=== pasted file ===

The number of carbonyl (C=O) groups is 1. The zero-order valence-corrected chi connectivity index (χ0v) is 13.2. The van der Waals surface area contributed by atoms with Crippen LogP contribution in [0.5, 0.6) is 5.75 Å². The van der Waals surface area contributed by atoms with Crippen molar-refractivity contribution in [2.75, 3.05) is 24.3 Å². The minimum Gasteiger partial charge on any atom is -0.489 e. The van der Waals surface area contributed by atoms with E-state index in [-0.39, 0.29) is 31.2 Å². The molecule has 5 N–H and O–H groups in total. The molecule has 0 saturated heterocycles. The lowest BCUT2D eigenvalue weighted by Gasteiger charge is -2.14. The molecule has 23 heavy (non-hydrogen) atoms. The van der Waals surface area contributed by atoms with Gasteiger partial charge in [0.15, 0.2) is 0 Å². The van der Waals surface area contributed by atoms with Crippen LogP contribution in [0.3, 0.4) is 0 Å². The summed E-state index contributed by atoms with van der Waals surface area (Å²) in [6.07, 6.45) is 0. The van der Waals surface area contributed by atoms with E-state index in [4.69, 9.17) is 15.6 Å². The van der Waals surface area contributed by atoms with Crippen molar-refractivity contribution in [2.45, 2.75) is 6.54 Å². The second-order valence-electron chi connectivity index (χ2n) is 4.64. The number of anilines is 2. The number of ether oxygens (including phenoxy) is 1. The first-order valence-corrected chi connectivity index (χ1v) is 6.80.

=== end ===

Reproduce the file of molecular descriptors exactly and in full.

The number of carbonyl (C=O) groups is 1. The zero-order valence-corrected chi connectivity index (χ0v) is 13.2. The van der Waals surface area contributed by atoms with Crippen LogP contribution in [0.5, 0.6) is 5.75 Å². The van der Waals surface area contributed by atoms with Crippen molar-refractivity contribution in [2.75, 3.05) is 24.3 Å². The minimum Gasteiger partial charge on any atom is -0.489 e. The van der Waals surface area contributed by atoms with E-state index in [-0.39, 0.29) is 31.2 Å². The molecule has 5 N–H and O–H groups in total. The molecule has 0 saturated heterocycles. The lowest BCUT2D eigenvalue weighted by Gasteiger charge is -2.14. The molecule has 23 heavy (non-hydrogen) atoms. The van der Waals surface area contributed by atoms with Gasteiger partial charge in [0.15, 0.2) is 0 Å². The van der Waals surface area contributed by atoms with Crippen LogP contribution in [0.3, 0.4) is 0 Å². The summed E-state index contributed by atoms with van der Waals surface area (Å²) in [6.07, 6.45) is 0. The van der Waals surface area contributed by atoms with E-state index in [4.69, 9.17) is 15.6 Å². The van der Waals surface area contributed by atoms with Crippen molar-refractivity contribution in [2.45, 2.75) is 6.54 Å². The second-order valence-electron chi connectivity index (χ2n) is 4.64. The number of anilines is 2. The number of ether oxygens (including phenoxy) is 1. The first-order valence-corrected chi connectivity index (χ1v) is 6.80.